Mechanism of arachidonic acid-induced vasoconstriction in the intact rat kidney: Possible involvement of thromboxane A2

H. M. Sakr, E. W. Dunham

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Abstract

The dose dependency and mechanism of arachidonic acid (AA)-induced alteration of total renal blood flow (RBF) was studied in anesthetized Sprague-Dawley rats. RBD of the intact, autoperfused kidney was measured with an electromagnetic flow probe. Direct measurements of arterial pressure were also obtained. Intrarenal arterial (i.a.) AA infusions producing calculated 10 to 100 μM concentrations of the fatty acid in renal arterial blood caused concentration-dependent decrements in RBF. Lower concentrations of AA lacked activity in preparations shown capable of active renal vasodilator responses to i.a.-injected methacholine and prostaglandin (PG)E2. These vasoconstrictor concentrations of AA did not significantly affect blood pressure. Basal renal vascular resistance (17 ± 1 mm Hg/ml/min/g) was increased by 4.5 to 42% by 10 to 100 μM concentrations of AA. Bolus i.a. injections of 12.5 to 50 μg of AA also caused dose-dependent vasoconstriction. In contrast to their effect on the renal vasculature, these doses of AA increased hindquarter blood flow and decreased vascular resistance. Both the renal and hindquarter vascular responses to AA were abolished by 5 mg of indomethacin/kg i.v. A dose of captopril (0.5 mg/kg) shown effective in blocking conversion of angiotensin I to angiotensin II did not affect the renal vascular response to AA. Although AA-induced renal vasoconstriction was not significantly affected by imidazole, another inhibitor of thromboxane A2 synthesis, OKY-1581, significantly (P < .005) attenuated the effect of the fatty acid on RBF at doses that did not depress the renal vascular response to angiotensin II. Intra-arterial infusions of imidazole (1 mM), but not OKY-1581, significantly increased blood pressure and decreased RBF, whereas captopril did not alter blood pressure but increased RBF. Methacholine and PGI2 caused only dose-related increments in RBF after i.a. injection; however, PGE2 elicited renal vasodilatation at low doses (5-40 ng) and a biphasic effect, when 1- to 2-μg boluses were injected. PGD2 and PGF2(α) were inactive at low nanogram doses but caused delayed decrements in RBF when 1- to 4-μg boluses were injected. These results indicate that cyclooxygenase-derived product(s) are responsible for the renal vasoconstrictor effect of AA in the intact rat kidney. Lipoxygenase-derived products and angiotensin II probably do not contribute to the effect of AA. Inasmuch as the renal vascular responses to exogenous PGD2, PGE2, PGF2(α) and PGI2 are qualitatively and temporally unlike the response to AA and because the response to AA was attenuated by OKY-1581, it is concluded that thromboxane A2, probably in concert with PG endoperoxides, participates in the renal vasoconstrictor effect of AA.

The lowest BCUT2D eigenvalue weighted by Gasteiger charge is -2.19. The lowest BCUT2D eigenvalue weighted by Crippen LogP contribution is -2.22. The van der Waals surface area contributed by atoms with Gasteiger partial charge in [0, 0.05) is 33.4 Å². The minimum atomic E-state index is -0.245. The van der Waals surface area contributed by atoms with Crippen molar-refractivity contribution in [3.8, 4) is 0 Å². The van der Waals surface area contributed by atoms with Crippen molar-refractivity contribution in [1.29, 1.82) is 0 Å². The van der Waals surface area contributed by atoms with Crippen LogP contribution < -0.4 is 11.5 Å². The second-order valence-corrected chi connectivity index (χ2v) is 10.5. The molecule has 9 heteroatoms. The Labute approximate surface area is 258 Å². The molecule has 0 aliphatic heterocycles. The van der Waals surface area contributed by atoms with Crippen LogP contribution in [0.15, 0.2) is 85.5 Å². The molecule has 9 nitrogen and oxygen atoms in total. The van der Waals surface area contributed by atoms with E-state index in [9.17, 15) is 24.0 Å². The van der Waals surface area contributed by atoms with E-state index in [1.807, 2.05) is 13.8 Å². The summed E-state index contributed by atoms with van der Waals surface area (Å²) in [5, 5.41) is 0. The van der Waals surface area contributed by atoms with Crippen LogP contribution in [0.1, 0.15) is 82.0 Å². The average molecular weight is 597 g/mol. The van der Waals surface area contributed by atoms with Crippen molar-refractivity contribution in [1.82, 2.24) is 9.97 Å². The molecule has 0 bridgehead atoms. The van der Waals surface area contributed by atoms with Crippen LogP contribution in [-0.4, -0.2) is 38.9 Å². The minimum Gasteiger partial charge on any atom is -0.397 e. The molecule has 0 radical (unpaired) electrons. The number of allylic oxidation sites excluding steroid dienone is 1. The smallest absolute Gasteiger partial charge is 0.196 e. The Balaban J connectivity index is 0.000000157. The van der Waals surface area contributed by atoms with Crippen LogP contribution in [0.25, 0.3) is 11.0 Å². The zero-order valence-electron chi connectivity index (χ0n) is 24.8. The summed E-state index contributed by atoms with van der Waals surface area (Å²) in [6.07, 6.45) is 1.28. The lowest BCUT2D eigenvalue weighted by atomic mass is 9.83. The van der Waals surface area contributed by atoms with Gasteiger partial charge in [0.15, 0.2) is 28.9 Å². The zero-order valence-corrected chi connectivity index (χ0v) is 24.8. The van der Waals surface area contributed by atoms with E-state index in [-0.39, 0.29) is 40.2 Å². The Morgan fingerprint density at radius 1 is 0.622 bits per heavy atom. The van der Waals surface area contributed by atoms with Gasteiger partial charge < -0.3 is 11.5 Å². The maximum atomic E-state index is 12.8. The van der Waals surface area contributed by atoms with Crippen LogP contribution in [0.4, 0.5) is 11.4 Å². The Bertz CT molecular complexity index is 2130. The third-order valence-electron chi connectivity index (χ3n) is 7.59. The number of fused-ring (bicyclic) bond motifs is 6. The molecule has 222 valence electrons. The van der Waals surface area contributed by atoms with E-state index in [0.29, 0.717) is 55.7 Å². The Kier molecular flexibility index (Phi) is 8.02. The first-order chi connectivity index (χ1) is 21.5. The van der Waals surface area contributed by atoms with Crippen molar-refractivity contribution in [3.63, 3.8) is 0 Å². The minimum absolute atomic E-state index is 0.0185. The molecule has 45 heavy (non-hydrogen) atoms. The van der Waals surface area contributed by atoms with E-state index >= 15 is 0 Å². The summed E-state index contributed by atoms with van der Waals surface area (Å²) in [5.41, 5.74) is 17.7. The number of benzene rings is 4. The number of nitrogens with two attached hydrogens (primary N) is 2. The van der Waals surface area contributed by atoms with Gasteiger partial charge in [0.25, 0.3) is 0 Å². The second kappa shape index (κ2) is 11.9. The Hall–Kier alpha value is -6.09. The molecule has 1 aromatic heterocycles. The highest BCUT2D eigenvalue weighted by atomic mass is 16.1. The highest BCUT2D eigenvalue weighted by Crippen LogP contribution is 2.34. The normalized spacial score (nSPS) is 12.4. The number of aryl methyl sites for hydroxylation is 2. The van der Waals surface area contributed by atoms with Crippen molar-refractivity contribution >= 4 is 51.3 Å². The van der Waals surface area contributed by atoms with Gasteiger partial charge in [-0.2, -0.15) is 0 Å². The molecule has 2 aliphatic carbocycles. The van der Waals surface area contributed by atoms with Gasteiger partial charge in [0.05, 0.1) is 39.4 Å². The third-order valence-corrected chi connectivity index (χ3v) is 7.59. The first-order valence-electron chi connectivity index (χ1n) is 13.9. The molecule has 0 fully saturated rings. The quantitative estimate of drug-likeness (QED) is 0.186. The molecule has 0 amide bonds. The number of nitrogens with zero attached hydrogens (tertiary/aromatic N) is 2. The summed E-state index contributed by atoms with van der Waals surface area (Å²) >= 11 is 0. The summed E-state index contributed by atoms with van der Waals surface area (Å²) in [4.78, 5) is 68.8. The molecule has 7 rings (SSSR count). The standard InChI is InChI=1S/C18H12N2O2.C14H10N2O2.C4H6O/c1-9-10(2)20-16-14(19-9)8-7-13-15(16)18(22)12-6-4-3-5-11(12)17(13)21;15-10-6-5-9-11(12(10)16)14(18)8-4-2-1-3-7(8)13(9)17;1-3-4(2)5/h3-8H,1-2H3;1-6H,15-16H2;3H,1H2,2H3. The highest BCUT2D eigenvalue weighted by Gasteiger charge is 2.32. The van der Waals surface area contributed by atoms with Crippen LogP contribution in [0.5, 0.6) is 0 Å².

Original languageEnglish (US)
Pages (from-to)614-622
Number of pages9
JournalJournal of Pharmacology and Experimental Therapeutics
Volume221
Issue number3
StatePublished - 1982

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